Minnesota Pro-Life Group Worried Taxpayers Must Fund Cloning

Bioethics   |   Steven Ertelt   |   Jul 4, 2011   |   1:40PM   |   St. Paul, MN

Public funding of human cloning became legal on in Minnesota on July 1 without reauthorization of the state’s current ban on such funding. Minnesota Citizens Concerned for Life helped to pass the ban on taxpayer funding of human cloning during the 2009 legislative session.

A recent Gallup poll showed that 84 percent of Americans believe human cloning is morally wrong (May 5-8, 2011).

“Minnesotans, like the vast majority of American citizens, are opposed to the cloning of human beings,” said MCCL Legislative Associate Jordan Bauer. “People don’t want human life treated as mere raw material for experiments, and they do not want to pay for such unethical activity.”

The 2009 Legislature ushered through a session law provision that provided for a two-year ban on state funding of all forms of human cloning. Because this provision expires on June 30, MCCL has supported legislative efforts to either ban human cloning (authored by Rep. Bob Dettmer, R-Forest Lake, and Sen. Michelle Fischbach, R-Paynesville) or to enact a statutory prohibition on taxpayer funding of human cloning (authored by Rep. King Banaian, R-St. Cloud, and Sen. Fischbach).

Both of these efforts were ultimately included in omnibus bills and vetoed by Gov. Dayton. If no language is included in the final budget agreement, Minnesota’s established pro-life policy on human cloning will end and Minnesota taxpayers can legally be forced to fund human cloning and human cloning experimentation.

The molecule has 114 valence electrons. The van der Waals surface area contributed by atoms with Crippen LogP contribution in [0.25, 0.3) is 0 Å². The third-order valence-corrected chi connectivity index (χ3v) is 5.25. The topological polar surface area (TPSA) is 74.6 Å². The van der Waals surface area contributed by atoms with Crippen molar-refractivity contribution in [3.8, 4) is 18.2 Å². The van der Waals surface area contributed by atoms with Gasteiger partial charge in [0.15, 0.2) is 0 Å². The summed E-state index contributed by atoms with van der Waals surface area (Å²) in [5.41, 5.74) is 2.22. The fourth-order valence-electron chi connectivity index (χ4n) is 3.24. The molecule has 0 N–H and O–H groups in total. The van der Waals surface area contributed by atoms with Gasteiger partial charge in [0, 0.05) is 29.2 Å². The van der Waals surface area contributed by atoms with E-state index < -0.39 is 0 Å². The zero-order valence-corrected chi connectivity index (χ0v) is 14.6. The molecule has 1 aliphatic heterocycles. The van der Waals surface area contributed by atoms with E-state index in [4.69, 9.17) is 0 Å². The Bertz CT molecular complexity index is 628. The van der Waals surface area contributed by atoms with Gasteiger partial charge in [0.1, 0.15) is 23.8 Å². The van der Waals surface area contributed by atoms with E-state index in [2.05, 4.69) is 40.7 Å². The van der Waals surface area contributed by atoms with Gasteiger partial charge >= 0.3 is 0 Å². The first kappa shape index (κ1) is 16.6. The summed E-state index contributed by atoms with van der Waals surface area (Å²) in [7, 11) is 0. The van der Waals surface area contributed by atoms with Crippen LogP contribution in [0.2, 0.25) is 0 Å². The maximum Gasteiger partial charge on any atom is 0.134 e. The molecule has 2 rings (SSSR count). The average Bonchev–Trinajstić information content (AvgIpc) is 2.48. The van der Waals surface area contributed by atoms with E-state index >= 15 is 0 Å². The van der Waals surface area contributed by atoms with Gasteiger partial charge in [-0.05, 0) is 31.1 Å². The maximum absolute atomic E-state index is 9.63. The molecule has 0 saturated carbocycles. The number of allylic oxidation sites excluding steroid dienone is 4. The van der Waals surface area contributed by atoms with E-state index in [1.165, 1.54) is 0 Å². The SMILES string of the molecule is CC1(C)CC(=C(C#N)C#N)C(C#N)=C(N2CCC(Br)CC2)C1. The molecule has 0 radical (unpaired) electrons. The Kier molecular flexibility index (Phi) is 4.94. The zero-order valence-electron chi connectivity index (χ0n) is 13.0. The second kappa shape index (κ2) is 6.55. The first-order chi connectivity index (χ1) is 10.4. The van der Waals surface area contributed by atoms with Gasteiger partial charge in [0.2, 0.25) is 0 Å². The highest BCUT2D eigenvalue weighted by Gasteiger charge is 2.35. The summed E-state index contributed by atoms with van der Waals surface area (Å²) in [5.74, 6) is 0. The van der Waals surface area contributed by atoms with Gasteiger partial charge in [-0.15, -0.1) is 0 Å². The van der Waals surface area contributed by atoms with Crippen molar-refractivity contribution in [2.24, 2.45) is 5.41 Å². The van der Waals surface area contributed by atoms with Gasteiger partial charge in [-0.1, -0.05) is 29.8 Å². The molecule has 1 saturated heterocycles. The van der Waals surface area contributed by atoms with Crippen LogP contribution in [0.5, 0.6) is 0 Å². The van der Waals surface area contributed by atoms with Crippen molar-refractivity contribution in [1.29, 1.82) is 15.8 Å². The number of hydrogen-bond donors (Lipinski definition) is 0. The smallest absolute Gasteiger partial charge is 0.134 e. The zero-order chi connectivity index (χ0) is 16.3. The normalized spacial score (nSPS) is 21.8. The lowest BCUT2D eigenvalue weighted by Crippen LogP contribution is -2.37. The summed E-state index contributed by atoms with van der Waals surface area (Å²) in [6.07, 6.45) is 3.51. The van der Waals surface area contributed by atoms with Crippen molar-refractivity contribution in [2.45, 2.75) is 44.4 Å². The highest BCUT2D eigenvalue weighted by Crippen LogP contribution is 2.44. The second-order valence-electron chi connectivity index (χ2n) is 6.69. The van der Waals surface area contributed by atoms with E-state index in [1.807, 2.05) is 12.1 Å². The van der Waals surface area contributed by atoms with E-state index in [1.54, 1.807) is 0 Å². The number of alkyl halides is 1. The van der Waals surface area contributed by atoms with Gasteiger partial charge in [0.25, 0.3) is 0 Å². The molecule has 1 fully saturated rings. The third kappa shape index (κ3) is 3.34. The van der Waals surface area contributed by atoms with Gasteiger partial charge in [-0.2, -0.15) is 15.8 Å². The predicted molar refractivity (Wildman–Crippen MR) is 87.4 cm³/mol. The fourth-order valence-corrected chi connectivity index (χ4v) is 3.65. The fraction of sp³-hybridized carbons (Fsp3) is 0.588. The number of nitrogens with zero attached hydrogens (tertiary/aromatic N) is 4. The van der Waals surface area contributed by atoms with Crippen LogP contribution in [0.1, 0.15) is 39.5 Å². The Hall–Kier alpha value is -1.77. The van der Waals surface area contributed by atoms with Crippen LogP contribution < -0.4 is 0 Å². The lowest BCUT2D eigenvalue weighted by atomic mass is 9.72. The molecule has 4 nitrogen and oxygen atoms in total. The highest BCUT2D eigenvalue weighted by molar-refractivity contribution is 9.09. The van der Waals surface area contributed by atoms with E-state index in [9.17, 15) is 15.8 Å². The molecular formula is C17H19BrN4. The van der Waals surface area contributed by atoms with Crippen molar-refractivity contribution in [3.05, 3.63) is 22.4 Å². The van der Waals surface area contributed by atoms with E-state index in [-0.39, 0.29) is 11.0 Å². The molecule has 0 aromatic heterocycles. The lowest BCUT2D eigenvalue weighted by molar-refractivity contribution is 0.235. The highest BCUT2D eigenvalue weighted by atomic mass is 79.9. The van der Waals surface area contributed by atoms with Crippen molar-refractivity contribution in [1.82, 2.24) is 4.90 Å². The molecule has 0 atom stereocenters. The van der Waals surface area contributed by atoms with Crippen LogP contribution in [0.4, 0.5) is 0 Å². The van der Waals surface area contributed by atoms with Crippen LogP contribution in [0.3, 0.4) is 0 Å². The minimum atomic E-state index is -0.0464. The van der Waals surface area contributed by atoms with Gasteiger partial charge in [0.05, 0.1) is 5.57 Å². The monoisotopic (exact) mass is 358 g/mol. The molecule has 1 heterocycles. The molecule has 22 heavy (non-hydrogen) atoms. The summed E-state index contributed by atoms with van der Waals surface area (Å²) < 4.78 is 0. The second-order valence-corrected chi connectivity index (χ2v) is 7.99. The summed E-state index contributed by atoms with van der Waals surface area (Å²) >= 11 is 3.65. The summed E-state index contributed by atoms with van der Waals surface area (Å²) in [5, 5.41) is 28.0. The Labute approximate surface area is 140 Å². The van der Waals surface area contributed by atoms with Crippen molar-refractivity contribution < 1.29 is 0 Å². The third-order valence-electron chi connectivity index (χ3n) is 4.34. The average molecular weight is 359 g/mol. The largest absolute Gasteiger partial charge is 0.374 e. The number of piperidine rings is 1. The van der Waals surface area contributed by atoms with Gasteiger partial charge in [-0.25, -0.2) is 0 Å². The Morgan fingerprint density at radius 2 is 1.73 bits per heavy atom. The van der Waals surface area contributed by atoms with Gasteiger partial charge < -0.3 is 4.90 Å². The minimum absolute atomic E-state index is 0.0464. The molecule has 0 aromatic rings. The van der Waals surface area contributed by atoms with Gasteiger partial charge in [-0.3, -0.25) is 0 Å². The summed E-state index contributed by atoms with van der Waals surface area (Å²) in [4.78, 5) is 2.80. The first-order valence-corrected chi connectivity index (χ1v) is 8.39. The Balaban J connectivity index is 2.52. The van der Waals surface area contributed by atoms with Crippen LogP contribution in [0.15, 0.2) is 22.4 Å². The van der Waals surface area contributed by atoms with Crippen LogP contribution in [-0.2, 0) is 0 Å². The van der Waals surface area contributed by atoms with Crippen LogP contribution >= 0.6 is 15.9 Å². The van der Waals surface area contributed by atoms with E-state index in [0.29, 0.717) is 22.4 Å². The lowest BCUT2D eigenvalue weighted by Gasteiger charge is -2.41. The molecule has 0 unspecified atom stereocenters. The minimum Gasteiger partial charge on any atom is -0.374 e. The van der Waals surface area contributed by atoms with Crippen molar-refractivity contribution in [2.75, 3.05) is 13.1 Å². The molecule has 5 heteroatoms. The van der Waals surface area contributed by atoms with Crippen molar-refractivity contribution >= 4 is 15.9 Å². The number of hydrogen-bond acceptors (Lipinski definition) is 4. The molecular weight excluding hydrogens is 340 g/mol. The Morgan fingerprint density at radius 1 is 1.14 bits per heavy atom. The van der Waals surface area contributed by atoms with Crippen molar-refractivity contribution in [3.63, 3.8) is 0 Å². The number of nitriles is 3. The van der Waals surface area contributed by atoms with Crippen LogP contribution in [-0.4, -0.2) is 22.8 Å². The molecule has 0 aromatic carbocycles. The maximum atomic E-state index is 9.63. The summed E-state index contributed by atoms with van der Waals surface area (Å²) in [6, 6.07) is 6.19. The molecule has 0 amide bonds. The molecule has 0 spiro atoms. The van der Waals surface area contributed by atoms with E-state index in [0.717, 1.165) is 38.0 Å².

The University of Minnesota repeatedly testified in opposition to these legislative efforts to protect the dignity of nascent human life. The U of M argued not only in favor of human cloning, but also for taxpayers to fund any efforts on its part to clone human beings.

MCCL provided testimony in hearings on both bills in support of legal protections from human cloning. MCCL lobbyists explained that not only do the American people strongly oppose human cloning, but also the United Nations. In addition, researchers in America and around the globe are rejecting human cloning and are turning to other forms of research that are both ethical and more successful.

“Human cloning is unethical and obsolete,” Bauer said. “MCCL and the citizens of the state call upon the Legislature and Gov. Dayton to include a ban on all human cloning in their negotiations.”